Philippine President Rodrigo Duterte marked two years in office with his popularity rating at record lows. While the 73-year-old has shrugged off his critics amid solid economic growth, analysts warn of longer-term damage from his authoritarian and erratic style.
The end of Duterte’s political honeymoon was highlighted by the latest opinion survey conducted on the cusp of his two-year election anniversary on June 30.
The poll showed his net satisfaction rating had plunged by 11 percentage points to 45 percent, with the biggest declines among those from the capital region, the poor, and the young working population, according to Social Weather Stations data.
After peaking at 66 percent in June 2017, the president’s approval rating plunged in the September quarter last year to 48 percent, subsequently rebounding before the latest slide.
Another survey by Pew Research showed two-thirds of Filipinos opposed to Duterte’s push to amend the constitution and hand more power to regional governments.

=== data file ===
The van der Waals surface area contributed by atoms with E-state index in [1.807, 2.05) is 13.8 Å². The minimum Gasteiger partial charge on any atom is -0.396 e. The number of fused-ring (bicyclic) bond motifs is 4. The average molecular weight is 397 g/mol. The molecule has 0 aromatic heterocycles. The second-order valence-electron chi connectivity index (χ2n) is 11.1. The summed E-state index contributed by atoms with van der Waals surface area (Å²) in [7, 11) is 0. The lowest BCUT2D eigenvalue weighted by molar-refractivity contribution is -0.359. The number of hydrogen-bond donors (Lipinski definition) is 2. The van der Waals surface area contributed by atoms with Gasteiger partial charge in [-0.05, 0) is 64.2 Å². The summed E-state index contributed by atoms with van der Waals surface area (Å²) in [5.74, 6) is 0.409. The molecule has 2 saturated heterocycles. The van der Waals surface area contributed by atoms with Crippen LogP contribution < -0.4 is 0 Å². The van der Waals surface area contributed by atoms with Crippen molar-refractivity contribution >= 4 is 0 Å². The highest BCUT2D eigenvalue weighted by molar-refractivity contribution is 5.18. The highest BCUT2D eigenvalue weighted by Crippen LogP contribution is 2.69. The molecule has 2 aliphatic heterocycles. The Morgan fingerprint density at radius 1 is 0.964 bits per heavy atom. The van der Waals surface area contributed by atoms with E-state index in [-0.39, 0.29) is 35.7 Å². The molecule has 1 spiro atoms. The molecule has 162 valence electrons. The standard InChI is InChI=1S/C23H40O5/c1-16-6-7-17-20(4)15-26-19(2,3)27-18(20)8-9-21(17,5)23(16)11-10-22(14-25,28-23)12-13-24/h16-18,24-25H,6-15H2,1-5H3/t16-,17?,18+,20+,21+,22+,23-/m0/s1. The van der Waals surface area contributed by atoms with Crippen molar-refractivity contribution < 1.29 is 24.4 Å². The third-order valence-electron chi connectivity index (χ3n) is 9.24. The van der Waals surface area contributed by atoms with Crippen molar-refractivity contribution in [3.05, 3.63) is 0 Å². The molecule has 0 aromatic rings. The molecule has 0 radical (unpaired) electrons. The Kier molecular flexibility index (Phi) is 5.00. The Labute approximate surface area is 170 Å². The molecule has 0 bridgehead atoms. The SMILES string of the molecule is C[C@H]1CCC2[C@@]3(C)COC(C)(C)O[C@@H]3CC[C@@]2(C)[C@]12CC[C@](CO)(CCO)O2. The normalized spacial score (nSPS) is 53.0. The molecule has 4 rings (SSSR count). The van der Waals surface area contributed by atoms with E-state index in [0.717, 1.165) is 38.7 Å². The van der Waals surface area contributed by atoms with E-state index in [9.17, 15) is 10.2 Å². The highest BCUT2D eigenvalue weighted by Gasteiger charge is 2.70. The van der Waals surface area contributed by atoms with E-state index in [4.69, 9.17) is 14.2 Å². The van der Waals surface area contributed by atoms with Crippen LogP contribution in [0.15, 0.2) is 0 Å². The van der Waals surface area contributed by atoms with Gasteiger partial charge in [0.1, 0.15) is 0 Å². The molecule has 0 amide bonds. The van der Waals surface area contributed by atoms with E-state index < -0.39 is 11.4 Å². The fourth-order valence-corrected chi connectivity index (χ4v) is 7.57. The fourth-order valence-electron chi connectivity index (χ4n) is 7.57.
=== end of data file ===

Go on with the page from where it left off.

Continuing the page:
Recent comments by Duterte describing God as “stupid” would also have not endeared him to the majority Catholic nation of 104 million people, while rising inflation has hit voters in the hip pocket.
The latest inflation data released July 5 showed consumer prices accelerating, with headline inflation for June at 5.2 percent, up from May’s 4.6 percent and exceeding economists’ forecasts on the back of rising food and education prices.
“Overall, the combination of robust domestic demand, lingering impact of tax reforms, and elevated global crude oil prices amid a weaker peso continue to present a challenging environment,” ANZ Research said.
“Accordingly, we now expect the [central bank] to increase the [overnight reverse repo rate] by another 25 basis points next month, compared with our earlier call for a November hike.”
For his part, Duterte shrugged off the poll slide, telling reporters: “I don’t care. It doesn’t interest me at all – I’ll just coast along.”
The Philippine economy has done exactly that, expanding at the fastest pace in Southeast Asia last year at 6.7 percent. ANZ Research sees it rising slightly to 6.8 percent in 2018, a rate it achieved in the second quarter and among Asia’s strongest performances.
Philippines socioeconomic planning secretary, Ernesto del Mar Pernia, pointed to Manila’s 8 trillion peso ($150 billion) infrastructure program as supporting the economic outlook.
“The massive infrastructure program, ‘Build, Build Build,’ should contribute to growth in the following quarters or years,” Pernia said. He argued that the recent spike in inflation was only “temporary.”